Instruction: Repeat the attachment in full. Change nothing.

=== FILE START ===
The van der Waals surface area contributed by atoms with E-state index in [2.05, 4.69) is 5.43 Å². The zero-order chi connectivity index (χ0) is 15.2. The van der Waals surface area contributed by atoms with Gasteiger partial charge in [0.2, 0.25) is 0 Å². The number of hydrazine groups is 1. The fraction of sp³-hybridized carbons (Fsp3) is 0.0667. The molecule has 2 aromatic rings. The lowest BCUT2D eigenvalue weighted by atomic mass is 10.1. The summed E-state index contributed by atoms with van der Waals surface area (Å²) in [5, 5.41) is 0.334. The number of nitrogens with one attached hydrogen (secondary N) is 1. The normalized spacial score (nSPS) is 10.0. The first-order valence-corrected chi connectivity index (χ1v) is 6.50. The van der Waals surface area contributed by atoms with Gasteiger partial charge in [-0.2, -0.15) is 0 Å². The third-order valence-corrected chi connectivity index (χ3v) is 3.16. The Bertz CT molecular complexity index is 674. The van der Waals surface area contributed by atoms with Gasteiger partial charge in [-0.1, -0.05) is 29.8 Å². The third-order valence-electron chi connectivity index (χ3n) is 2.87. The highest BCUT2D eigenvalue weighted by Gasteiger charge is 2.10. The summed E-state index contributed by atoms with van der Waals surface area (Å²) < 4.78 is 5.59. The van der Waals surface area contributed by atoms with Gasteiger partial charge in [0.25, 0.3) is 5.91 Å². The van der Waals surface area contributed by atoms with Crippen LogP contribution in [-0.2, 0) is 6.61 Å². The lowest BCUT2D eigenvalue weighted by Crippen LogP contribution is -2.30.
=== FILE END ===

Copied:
The van der Waals surface area contributed by atoms with E-state index in [2.05, 4.69) is 5.43 Å². The zero-order chi connectivity index (χ0) is 15.2. The van der Waals surface area contributed by atoms with Gasteiger partial charge in [0.2, 0.25) is 0 Å². The number of hydrazine groups is 1. The fraction of sp³-hybridized carbons (Fsp3) is 0.0667. The molecule has 2 aromatic rings. The lowest BCUT2D eigenvalue weighted by atomic mass is 10.1. The summed E-state index contributed by atoms with van der Waals surface area (Å²) in [5, 5.41) is 0.334. The number of nitrogens with one attached hydrogen (secondary N) is 1. The normalized spacial score (nSPS) is 10.0. The first-order valence-corrected chi connectivity index (χ1v) is 6.50. The van der Waals surface area contributed by atoms with Gasteiger partial charge in [-0.2, -0.15) is 0 Å². The third-order valence-corrected chi connectivity index (χ3v) is 3.16. The Bertz CT molecular complexity index is 674. The van der Waals surface area contributed by atoms with Gasteiger partial charge in [-0.1, -0.05) is 29.8 Å². The third-order valence-electron chi connectivity index (χ3n) is 2.87. The highest BCUT2D eigenvalue weighted by Gasteiger charge is 2.10. The summed E-state index contributed by atoms with van der Waals surface area (Å²) < 4.78 is 5.59. The van der Waals surface area contributed by atoms with Gasteiger partial charge in [0.25, 0.3) is 5.91 Å². The van der Waals surface area contributed by atoms with Crippen LogP contribution in [-0.2, 0) is 6.61 Å². The lowest BCUT2D eigenvalue weighted by Crippen LogP contribution is -2.30.